If you’ve had the same email address for a long time, then you’re more than likely receiving multiple emails per day that look rather suspicious. Email scams have been around for a long time and sadly won’t be going away any time soon. We’re going to talk about some of the most common types and how to spot them.
Scam emails are so effective because they cost so little to and send out. Even if you spot 99 out of 100 scam e-mails, and fall for just 1 of them, the scammer is still making a profit from you.
There are some very basic rules to follow regarding e-mails. Never open an attachment or a link found in an email unless you are 110 percent sure you know who sent it to you. Even then, it’s always best to use can antivirus to scan the link or file first, have a look at our recommendations for the best antivirus programs here.
Common scam e-mails
These are several different types of scam email, but they all essentially boil down into trying to trick you into believing that they’re something they’re not. Some of the most common ones you’ll find are as follows:
We’ve all heard of the ‘Nigerian price’ emails, and this is a good example of advance-fee fraud. The sender will ask for some money up front, and promise a reward many times greater than the initial amount sent.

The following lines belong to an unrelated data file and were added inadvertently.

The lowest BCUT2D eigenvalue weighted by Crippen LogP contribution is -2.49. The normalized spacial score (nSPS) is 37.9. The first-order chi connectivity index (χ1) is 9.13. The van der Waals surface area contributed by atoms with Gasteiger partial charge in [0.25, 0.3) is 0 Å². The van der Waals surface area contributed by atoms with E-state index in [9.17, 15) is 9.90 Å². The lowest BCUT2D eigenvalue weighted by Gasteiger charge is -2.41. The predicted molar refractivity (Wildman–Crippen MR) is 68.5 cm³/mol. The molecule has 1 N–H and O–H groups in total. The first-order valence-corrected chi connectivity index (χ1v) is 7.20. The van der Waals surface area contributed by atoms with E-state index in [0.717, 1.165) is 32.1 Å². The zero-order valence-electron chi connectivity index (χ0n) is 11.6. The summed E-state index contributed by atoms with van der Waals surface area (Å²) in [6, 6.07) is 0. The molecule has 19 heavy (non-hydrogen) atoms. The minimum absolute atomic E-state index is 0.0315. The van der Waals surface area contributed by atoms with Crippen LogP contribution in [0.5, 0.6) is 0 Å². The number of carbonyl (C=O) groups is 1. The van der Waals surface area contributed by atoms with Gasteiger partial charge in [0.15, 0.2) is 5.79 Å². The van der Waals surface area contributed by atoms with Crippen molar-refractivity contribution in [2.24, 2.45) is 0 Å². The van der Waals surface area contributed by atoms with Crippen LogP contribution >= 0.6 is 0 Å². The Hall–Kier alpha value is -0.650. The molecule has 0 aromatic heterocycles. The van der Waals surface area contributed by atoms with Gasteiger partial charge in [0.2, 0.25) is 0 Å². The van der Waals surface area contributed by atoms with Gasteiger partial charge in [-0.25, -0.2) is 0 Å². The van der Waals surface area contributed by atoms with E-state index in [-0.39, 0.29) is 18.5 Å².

Lottery promotion programs
The very common “You’ve been selected” or “You’ve won!” scam. These scams will usually try and get your bank details, or even ask you for money upfront as a deposit to claim your prize.
How would you like a large amount of money from a relative you never know existed? All you’ll have to do is pay a deposit and the money will reach you ‘eventually’. If something looks too good to be true, then it probably is.
Sick child scam
This one is particularly nasty, as you’ll receive an email containing details and pictures of a sick child with a request for donations for their treatment. Any money donated will end up in the fraudster’s bank account.
Compromising photo scam
This scam will have you receive an email, perhaps from a friend, with a link to a photo and the message saying ‘Wow, isn’t this you?’ or something along those lines. A lot of the time it’s suggested that the photo is compromising in some way.
Clicking on this photo will take you to a website that looks a lot like Facebook or Instagram, but will likely just be a different site designed to look the same. You’ll be asked to log into your account to view the photo, but in reality you’ll be supplying your social media details to some unscrupulous individual.
The vast majority of scam emails are simply pretending to be something they’re not. The most common examples pretend to be from big institutions such as Apple, Facebook, HMRC or even the FBI. These e-mails will often look very official at a glance, and will often be asking for details, or provide a link to a website asking you to enter them there.
They tend to fall apart under closer scrutiny however. One of the best ways to check an email’s legitimacy is to take a closer look at the sender by hovering your over their name. It may say ‘Apple Customer Support’ or something similar, but if you look through to look at the sender’s email address directly, it will almost certainly be something else altogether.
If someone you haven’t spoken to in years is recommending you buy something, or sending you some fantastic links that you simply must click, then it’s almost always a good idea to stay away.
Keep yourself safe online with our step by step guide.